In 1981, François Mitterrand became France’s first popularly elected socialist president. By the time he completed his mandate, he had led the country for 14 years, longer than any other French head of state in modern times. Mitterrand mirrored France in all its imperfections and tragedies, its cowardice and glory, its weakness and its strength.
In the wake of the Observatory affair (in which he orchestrated his own assassination attempt), his secretiveness and mistrust grew more pronounced, especially when details of a second family came to light; he was a mixture of “Machiavelli, Don Corleone, Casanova and the Little Prince,” said his doctor.
During the German occupation, Mitterrand hedged his bets by joining Petain’s Vichy government. Later in 1943, under the nom de guerre of Morland (and 30 other aliases), Mitterrand quit Vichy for the Resistance and a paramilitary organization.
He changed the ground rules of French social and political debate in ways more far-reaching and fundamental than any other modern leader before him, helping set the agenda for France and Europe for generations to come. Philip Short’s A Taste for Intrigue will fill the gap and become the standard against which all other Mitterrand biographies are set.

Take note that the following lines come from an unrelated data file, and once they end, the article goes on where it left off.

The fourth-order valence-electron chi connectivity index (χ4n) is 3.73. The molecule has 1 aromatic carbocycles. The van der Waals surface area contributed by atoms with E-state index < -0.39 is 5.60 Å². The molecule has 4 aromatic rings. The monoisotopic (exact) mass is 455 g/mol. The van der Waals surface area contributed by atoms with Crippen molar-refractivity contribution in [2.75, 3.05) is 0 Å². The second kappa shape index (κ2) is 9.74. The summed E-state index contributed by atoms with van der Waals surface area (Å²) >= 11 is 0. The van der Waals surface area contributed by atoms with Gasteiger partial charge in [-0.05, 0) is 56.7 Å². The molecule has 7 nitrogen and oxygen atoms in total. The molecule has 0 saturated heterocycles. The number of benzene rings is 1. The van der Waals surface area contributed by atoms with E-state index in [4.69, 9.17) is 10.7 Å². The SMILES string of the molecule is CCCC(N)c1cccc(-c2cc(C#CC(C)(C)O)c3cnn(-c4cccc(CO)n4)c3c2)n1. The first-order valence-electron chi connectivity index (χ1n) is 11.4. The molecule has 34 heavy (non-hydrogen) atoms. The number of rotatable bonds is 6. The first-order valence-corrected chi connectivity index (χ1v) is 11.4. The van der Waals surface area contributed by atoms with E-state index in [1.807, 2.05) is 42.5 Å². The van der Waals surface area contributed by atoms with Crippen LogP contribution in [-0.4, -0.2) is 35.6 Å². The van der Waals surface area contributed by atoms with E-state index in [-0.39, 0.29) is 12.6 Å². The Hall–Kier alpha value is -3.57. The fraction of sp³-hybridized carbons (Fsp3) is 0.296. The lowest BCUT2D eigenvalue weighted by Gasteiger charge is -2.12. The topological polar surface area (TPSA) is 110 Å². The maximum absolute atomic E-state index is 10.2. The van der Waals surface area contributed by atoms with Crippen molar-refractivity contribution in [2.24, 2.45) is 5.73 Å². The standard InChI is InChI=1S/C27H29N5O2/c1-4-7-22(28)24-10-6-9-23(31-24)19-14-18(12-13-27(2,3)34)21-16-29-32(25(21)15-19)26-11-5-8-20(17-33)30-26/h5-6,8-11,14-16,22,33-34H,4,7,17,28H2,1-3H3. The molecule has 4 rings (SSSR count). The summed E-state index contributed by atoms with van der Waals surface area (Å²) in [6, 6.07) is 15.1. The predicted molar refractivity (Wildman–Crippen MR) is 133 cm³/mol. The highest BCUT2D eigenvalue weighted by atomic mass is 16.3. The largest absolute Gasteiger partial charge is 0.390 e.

Other nations have scandals. The French have affairs.
From the Dreyfus Affair, before the Great War, when the country was at loggerheads with itself over the supposed treason of a Jewish officer; to the Stavisky Affair in the 1930s, in which a politically well-connected embezzler ‘committed suicide with a bullet which someone fired at him at point-blank range’, as one newspaper gleefully put it, bringing down the government of the day; the Bazooka Affair in the 1950s, when Michel Debré, a close aide to France’s wartime leader, General Charles de Gaulle,
The Multiple Lives of François Mitterrand